They say that it’s damaging to the eyes. Are there documented cases of people losing all or a portion of their vision from doing this? Also, can someone wear UV-protection sunglasses to look directly at the eclipse, without harm?
Looking at an eclipse without eye protection is no worse than looking at the sun without eye protection. UV-protection sunglasses are not strong enough to allow direct viewing of the sun, in fact, welder’s goggles are not strong enough.
But a quick glance at the eclipse is no worse than a quick glance at the sun.
Sure they are, as long as they’ve got a shade rating of 14 or higher.
Viewing a total eclipse, during totality, is absolutely harmless. The corona is only about as bright as a full moon.
It’s all the stuff before and after that’s the problem. (Totality only lasts a few minutes.)
Most people glance at the Sun plenty of times during their lifetime. As long as it’s a glance, the damage is minor, and most people will never have a problem. But an eclipse is just so fascinting that people don’t glance - they stare. That’s the problem, and the reason the authorities beat the Don’t Look At The Sun! drum when an eclipse is coming to town. Or recently, during the Venus transition. (Incidentally, I doubt you would have had a chance of seeing Venus with the naked eye - it was very very small against the massive Sun, I expect it would have simply been lost in the glare.)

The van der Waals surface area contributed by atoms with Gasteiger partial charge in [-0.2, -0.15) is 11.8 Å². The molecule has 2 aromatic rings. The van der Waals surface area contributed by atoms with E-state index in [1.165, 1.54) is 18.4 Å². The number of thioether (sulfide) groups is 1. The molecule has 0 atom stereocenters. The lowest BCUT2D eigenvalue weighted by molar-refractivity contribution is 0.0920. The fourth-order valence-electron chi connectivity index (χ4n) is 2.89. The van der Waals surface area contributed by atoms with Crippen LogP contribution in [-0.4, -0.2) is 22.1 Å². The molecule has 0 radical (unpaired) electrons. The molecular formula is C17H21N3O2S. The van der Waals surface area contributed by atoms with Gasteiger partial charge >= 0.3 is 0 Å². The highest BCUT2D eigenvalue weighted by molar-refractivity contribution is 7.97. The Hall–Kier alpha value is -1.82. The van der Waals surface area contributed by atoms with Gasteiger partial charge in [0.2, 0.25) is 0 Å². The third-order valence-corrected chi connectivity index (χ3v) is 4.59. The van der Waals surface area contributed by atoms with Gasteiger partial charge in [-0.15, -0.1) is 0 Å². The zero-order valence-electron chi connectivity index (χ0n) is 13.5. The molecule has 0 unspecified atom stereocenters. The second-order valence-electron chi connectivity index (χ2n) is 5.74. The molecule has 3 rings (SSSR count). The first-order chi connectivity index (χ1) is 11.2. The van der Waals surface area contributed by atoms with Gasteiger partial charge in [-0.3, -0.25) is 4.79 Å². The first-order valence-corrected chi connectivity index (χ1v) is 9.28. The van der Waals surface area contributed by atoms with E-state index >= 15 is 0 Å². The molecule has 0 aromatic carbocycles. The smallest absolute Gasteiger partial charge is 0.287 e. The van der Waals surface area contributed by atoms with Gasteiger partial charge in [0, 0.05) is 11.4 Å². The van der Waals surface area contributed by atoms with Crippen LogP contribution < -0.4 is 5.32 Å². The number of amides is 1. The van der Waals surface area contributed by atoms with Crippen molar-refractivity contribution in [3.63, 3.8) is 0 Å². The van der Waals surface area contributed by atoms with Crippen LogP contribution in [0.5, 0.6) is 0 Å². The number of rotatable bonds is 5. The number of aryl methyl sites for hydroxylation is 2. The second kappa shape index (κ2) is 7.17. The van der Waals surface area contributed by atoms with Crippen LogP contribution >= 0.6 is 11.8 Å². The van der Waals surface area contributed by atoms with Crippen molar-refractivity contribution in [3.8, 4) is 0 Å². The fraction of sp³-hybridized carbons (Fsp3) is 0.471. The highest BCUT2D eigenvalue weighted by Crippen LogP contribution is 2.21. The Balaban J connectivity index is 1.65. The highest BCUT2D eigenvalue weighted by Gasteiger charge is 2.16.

There are plenty of safe ways to view the Sun, whether during an eclipse or not. Most are fairly cheap, some are even free. Your vision is precious and irreplaceable. I’d call it a no-brainer, myself.
For a fully documented article on the dangers of eclipse viewing, NASA has a great page.
I’ve seen three total eclipses. As flodnak says, naked-eye viewing of totality is perfectly safe - it’s dark enough that you wouldn’t see anything through protection strong enough to shield your eyes from full sunlight.
For viewing the partial phases, I use special eclipse glasses, which are made of aluminised Mylar film. Through them, the sun just looks like a pale disk, with no glare whatsoever.
There’s nothing about an eclipse that makes it intrinsically more dangerous than looking at the sun normally - a bad idea, although I used to stare at the sun quite often as a child ( :wally )
And just because I finally got round to making the montage, here’s a pic made up of muiltiple exposures. I shot the partial phases through a sheet of the Mylar film - that’s roughly what you see through the glasses.
The total phase is shot “as is”.
A total eclipse was visible in 1999 in a band across western and eastern Europe, and of course the partial eclipse was available throughout the region. In England, at least, for weeks before the eclipse, the media gave massive publicity to the dangers of looking at the sun without protection, and inexpensive eclipse viewers were about as available as chewing gum–you could get them in convenience stores, newstands, bookstores, drugstores etc. When eclipse day arrived much of the country was actually clouded over. Yet some people did manage to damage their eyes, though not as many as was feared: